Black Porn As Liberation[VIDEO]

Dr. Mireille Miller Young Studies Black Porn

Within Black Media Trust(#blackmediatrust), it is important to explore every element of Black Media as a site of consciousness arousing and US Black Culture as a space of Liberation; even Black Porn. Dr. Mireille Miller-Young studies Black Porn, so I have decided to study Dr. Mireille Miller-Young as she does such.

Dr. Mireille Miller-Young Studies Black Porn

During the past few years strong movements have developed among women and among homosexuals seeking their liberation. There has been some uncertainty about how to relate to these movements.

Whatever your personal opinions and your insecurities about homosexuality and the various liberation movements among homosexuals and women (and I speak of the homosexuals and women as oppressed groups), we should try to unite with them in a revolutionary fashion.

“The women’s liberation and gay liberation movement”
(Transcribed speech)
The Huey P. Newton Reader
Edited by David Hilliard and Donald Weise
pg 157

We should always be interested in how media represents us, and in which ways these representations are spread. As Dr. Mireille explains in this above video, Women of Afrikan and Asian descent have had their bodies photographed while in conditions of slavery and shared as postcards among Whyte peoples. This lack of control as sexual object has subjected these groups of Women to oversexualization to a myriad of forms.

And You Are A Person of Scholarly Studies In The Art Of Pornography…

I am! I am what you call a ‘porn scholar’. That species!

I am a professor at UC Santa Barbara, the department of Feminist Studies.

I study pornography and its history as a form of popular culture and film. But also as a kind of industry where people work, a labor industry. And I’m interested in the politics of race, both in terms of how people are represented in film and how people experience work in that industry if they’re people of color.

In this above pull quote from Dr. Mireille’s interview posted here, it is important that we focus on how she is situating porn, or pornography. Most importantly, how she is situating, or positioning, porn when it is Black Porn.

Most people that I discuss porn with, or most discussions of porn that I come across, do not treat Black Porn, or media defined as “pornography” with Black performers(“porn stars”), in same ways that they discuss Whyte Porn. As with most discussions in these United States, Whyte is a default, or assumed category.

Furthermore, she locates, or places, pornography, in general, in a category of labor, where work violations and Marxist analysis can be introduced. Typically, my findings are that people discuss pornography and performers of such as commodity and consumable product. For every #OscarsSoWhite type of protest for Black labor acknowledgement, how many hashtags presenting similar criticisms for Adult Video Awards being predominantly Whyte are there?

Dr. Mireille Miller-Young is liberating these performers, these entertainers, these workers, from being commodified and objectified as “product”. Dr. Mireille is also liberating us as consumers from a bondage that causes us to see these artists as simply stigmatized chattels of a sort, and allows us to envision them as humans that provide a service in a space of performance art.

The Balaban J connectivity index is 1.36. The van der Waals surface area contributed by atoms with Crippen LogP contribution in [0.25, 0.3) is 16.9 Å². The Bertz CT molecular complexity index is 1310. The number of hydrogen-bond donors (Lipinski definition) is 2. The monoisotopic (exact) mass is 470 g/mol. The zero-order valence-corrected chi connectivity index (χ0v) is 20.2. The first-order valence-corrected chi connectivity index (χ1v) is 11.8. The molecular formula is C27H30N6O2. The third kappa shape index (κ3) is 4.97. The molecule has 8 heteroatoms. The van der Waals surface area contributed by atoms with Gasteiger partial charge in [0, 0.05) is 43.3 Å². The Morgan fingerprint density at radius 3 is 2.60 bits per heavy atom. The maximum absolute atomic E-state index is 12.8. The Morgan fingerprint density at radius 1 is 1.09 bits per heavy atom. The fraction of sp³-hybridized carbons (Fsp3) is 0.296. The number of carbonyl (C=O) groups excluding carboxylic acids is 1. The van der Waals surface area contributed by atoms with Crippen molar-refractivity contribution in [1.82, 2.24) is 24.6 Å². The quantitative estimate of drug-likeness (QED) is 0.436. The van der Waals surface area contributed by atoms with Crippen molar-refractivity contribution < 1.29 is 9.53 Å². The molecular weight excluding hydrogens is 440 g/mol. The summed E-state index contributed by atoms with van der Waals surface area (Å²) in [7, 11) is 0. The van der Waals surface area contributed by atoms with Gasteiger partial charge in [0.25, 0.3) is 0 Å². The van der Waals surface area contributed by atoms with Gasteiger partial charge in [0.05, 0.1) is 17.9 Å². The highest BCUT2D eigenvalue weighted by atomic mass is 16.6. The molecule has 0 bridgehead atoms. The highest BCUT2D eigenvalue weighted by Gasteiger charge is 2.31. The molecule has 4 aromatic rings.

So, Your Specialty is like people of color? So, is that Afrikan-Amerikkkan, Asian, Latina? All of That?

Yes. I did my first book with just(I’m finishing now) on Afrikan-Amerikkkan women because I felt like the histories that Latinas and Asian Women have, for example, are so complexed and different from each other that it would do the project injustice to put them all together. But, I do refer to my interviews with Women of Color from other races & ethnicities throughout the book and I’m hoping to do more on that work.

But, I also wanted to encourage scholars who are Asian and Latina to do that work, too. And, because I think that there’s nothing really on it and I’m the first academic to start this kind of field of study on Black Women and porn, or Black people. And, so, there’s a lot of work to do. But I hope to do more, on more people of color. But, I’m very interested in race, as an issue and I think that hasn’t been talked about enough in porn scholarship.

In a number of ways, I have dealt with this topic of a designation of specificity. Here, Dr. Mireille Miller-Young, addresses it as it relates to her fields of study, namely, Black Women and porn, or even Black People and Porn. As seen in this above video, her interviewer is not pressuring her. However, even without direct goading, there appears to be a need for her to address why her life’s work should reflect her life specifically as a US Black Woman.

Often, scholarship such as that explored and documented by Dr. Mireille Miller-Young doubles as activism. In that regard, historically, US Blacks have been featured as vanguard for various nationalities, ethnic origins, and racial groups across several epochs and movements from those occurring during what is dubbed that “Black Power” movement to Ferguson. Since US Blacks have inherited a legacy of anti-Whyte oppression, an obligation to represent every group also waging war against European encroachment.